Lydia Greene

Why Apple Cider Vinegar Isn't as Healthy as You Might Think

For a while now, apple cider vinegar has been the frontrunner of all health and wellness articles online. This home remedy can help with obesity, reduce cholesterol, lower blood sugar levels, help with type 2 diabetes, and even cure acid reflux and heartburn. ACV is available in grocery stores and bottles are totally affordable. Taking into account the accessibility and all of the health benefits of apple cider vinegar, it seems too good to be true, right?

Apple cider vinegar is made from the fermentation of apple juice, which results in probiotics, along with antioxidant and antidiabetic properties. The acetic acids in this salad dressing ingredient are responsible for many of the health benefits of ACV, which are seemingly endless.

More than just a yummy ingredient in marinades, apple cider vinegar is shown to boost the immune system, helping to fight off colds and sore throats. It also benefits the digestive system and is great for detox because of its ability to remove toxins from the body. Plus, ACV lowers blood pressure and potassium levels. However, as we discovered, drinking ACV sometimes makes problems worse, so it's best to do some research before downing a glass.

People are drinking this all-in-one natural remedy straight like shots of whiskey, as a normal part of their daily routine, which actually has more negative side effects than benefits.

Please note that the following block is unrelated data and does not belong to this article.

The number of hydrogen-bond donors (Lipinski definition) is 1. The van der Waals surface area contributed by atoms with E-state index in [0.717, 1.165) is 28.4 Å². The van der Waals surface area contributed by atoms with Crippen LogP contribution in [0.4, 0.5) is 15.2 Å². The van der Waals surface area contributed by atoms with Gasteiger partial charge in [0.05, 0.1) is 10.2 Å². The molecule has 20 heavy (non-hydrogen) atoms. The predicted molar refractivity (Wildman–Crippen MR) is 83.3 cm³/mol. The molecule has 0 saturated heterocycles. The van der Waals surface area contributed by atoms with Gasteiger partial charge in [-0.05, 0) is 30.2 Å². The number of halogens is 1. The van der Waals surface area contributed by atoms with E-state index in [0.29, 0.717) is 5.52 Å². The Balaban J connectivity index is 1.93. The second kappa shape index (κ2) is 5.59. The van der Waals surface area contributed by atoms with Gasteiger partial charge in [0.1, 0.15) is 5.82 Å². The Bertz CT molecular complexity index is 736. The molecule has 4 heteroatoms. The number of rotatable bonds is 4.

How To Drink Apple Cider Vinegar

While unfiltered apple cider vinegar, like the brand Bragg, may seem sweeter, consumers must remember it's pure vinegar they are consuming. With this being said, drinking straight vinegar can damage tooth enamel due to acetic acid. Although the pH of apple cider vinegar is less than that of lemon juice, it's still harmful, especially if you brush your teeth immediately after.

And while ACV may promote body weight loss, improve insulin sensitivity for people with diabetes, treat dandruff and lower the risk of heartburn, to drink apple cider vinegar straight comes at a cost. The acidity can harm your esophagus and cause difficulty swallowing.

Instead, health professionals encourage people to stir one tablespoon of apple cider vinegar into 8 oz glass of water. You can even prepare recipes using apple cider vinegar to enjoy the benefits without the worry (and nauseating effects) of drinking it straight.

Maple Syrup Vinegar Soda

Pure maple syrup and sparkling water elevate this drinking vinegar. Using a SodaStream makes this cocktail within minutes. You could serve this drink recipe at a family party and they'll never know this soda is good for them, and the sweetener cuts the acidity perfectly.

Get the recipe here.

Perfect Summer Watermelon Shrub

Refreshing and simple, this shrub is made with pureed watermelon, honey and a touch of apple cider vinegar. Top the drink with sparkling water for a fun little spritzer.

Get the recipe here.

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